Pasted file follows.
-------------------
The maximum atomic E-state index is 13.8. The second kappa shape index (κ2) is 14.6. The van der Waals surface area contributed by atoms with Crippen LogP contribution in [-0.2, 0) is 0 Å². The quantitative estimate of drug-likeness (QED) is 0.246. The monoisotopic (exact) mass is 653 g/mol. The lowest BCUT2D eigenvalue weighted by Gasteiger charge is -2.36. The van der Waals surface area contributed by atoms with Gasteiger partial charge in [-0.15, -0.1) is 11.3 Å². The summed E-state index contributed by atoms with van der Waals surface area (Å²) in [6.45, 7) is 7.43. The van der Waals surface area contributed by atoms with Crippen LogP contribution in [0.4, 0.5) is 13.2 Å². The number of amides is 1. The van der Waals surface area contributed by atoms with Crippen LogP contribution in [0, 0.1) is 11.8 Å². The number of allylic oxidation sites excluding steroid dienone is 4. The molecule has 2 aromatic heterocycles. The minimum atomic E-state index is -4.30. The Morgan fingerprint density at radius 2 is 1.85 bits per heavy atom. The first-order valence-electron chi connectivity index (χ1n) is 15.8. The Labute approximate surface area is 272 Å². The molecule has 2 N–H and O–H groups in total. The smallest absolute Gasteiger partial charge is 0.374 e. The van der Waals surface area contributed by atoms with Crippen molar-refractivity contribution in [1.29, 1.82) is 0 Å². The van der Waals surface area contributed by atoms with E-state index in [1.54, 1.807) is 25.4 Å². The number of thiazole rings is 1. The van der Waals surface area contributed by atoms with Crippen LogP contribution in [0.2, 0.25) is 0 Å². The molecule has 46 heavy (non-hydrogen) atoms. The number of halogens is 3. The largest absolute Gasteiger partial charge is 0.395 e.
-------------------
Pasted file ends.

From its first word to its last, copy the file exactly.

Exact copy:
The maximum atomic E-state index is 13.8. The second kappa shape index (κ2) is 14.6. The van der Waals surface area contributed by atoms with Crippen LogP contribution in [-0.2, 0) is 0 Å². The quantitative estimate of drug-likeness (QED) is 0.246. The monoisotopic (exact) mass is 653 g/mol. The lowest BCUT2D eigenvalue weighted by Gasteiger charge is -2.36. The van der Waals surface area contributed by atoms with Gasteiger partial charge in [-0.15, -0.1) is 11.3 Å². The summed E-state index contributed by atoms with van der Waals surface area (Å²) in [6.45, 7) is 7.43. The van der Waals surface area contributed by atoms with Crippen LogP contribution in [0.4, 0.5) is 13.2 Å². The number of amides is 1. The van der Waals surface area contributed by atoms with Crippen LogP contribution in [0, 0.1) is 11.8 Å². The number of allylic oxidation sites excluding steroid dienone is 4. The molecule has 2 aromatic heterocycles. The minimum atomic E-state index is -4.30. The Morgan fingerprint density at radius 2 is 1.85 bits per heavy atom. The first-order valence-electron chi connectivity index (χ1n) is 15.8. The Labute approximate surface area is 272 Å². The molecule has 2 N–H and O–H groups in total. The smallest absolute Gasteiger partial charge is 0.374 e. The van der Waals surface area contributed by atoms with Crippen molar-refractivity contribution in [1.29, 1.82) is 0 Å². The van der Waals surface area contributed by atoms with E-state index in [1.54, 1.807) is 25.4 Å². The number of thiazole rings is 1. The van der Waals surface area contributed by atoms with Crippen LogP contribution in [0.2, 0.25) is 0 Å². The molecule has 46 heavy (non-hydrogen) atoms. The number of halogens is 3. The largest absolute Gasteiger partial charge is 0.395 e.